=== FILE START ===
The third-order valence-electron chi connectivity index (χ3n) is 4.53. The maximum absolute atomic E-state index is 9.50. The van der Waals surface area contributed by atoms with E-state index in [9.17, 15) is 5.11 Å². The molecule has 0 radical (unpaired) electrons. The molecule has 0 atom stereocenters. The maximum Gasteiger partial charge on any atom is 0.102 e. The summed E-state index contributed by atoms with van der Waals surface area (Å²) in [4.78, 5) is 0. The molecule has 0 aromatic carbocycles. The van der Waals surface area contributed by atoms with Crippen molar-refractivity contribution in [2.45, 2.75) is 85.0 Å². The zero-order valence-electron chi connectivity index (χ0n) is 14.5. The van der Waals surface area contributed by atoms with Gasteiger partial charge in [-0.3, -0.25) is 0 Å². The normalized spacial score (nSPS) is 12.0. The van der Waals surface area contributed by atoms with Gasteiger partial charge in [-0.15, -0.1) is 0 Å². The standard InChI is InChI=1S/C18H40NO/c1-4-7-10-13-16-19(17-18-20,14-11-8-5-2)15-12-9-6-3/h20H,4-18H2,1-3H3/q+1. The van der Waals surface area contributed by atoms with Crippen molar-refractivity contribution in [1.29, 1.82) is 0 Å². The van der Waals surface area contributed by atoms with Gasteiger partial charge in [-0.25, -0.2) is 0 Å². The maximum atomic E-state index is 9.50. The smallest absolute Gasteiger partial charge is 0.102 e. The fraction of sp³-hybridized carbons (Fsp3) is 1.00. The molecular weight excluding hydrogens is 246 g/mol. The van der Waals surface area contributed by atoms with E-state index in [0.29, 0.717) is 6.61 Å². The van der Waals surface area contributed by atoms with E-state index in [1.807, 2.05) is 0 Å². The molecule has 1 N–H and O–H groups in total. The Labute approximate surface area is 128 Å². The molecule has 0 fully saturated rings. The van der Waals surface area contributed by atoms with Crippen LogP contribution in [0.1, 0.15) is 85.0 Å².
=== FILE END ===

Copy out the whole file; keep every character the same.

The third-order valence-electron chi connectivity index (χ3n) is 4.53. The maximum absolute atomic E-state index is 9.50. The van der Waals surface area contributed by atoms with E-state index in [9.17, 15) is 5.11 Å². The molecule has 0 radical (unpaired) electrons. The molecule has 0 atom stereocenters. The maximum Gasteiger partial charge on any atom is 0.102 e. The summed E-state index contributed by atoms with van der Waals surface area (Å²) in [4.78, 5) is 0. The molecule has 0 aromatic carbocycles. The van der Waals surface area contributed by atoms with Crippen molar-refractivity contribution in [2.45, 2.75) is 85.0 Å². The zero-order valence-electron chi connectivity index (χ0n) is 14.5. The van der Waals surface area contributed by atoms with Gasteiger partial charge in [-0.3, -0.25) is 0 Å². The normalized spacial score (nSPS) is 12.0. The van der Waals surface area contributed by atoms with Gasteiger partial charge in [-0.15, -0.1) is 0 Å². The standard InChI is InChI=1S/C18H40NO/c1-4-7-10-13-16-19(17-18-20,14-11-8-5-2)15-12-9-6-3/h20H,4-18H2,1-3H3/q+1. The van der Waals surface area contributed by atoms with Crippen molar-refractivity contribution in [1.29, 1.82) is 0 Å². The van der Waals surface area contributed by atoms with Gasteiger partial charge in [-0.25, -0.2) is 0 Å². The maximum atomic E-state index is 9.50. The smallest absolute Gasteiger partial charge is 0.102 e. The fraction of sp³-hybridized carbons (Fsp3) is 1.00. The molecular weight excluding hydrogens is 246 g/mol. The van der Waals surface area contributed by atoms with E-state index in [0.29, 0.717) is 6.61 Å². The van der Waals surface area contributed by atoms with E-state index in [1.807, 2.05) is 0 Å². The molecule has 1 N–H and O–H groups in total. The Labute approximate surface area is 128 Å². The molecule has 0 fully saturated rings. The van der Waals surface area contributed by atoms with Crippen LogP contribution in [0.1, 0.15) is 85.0 Å².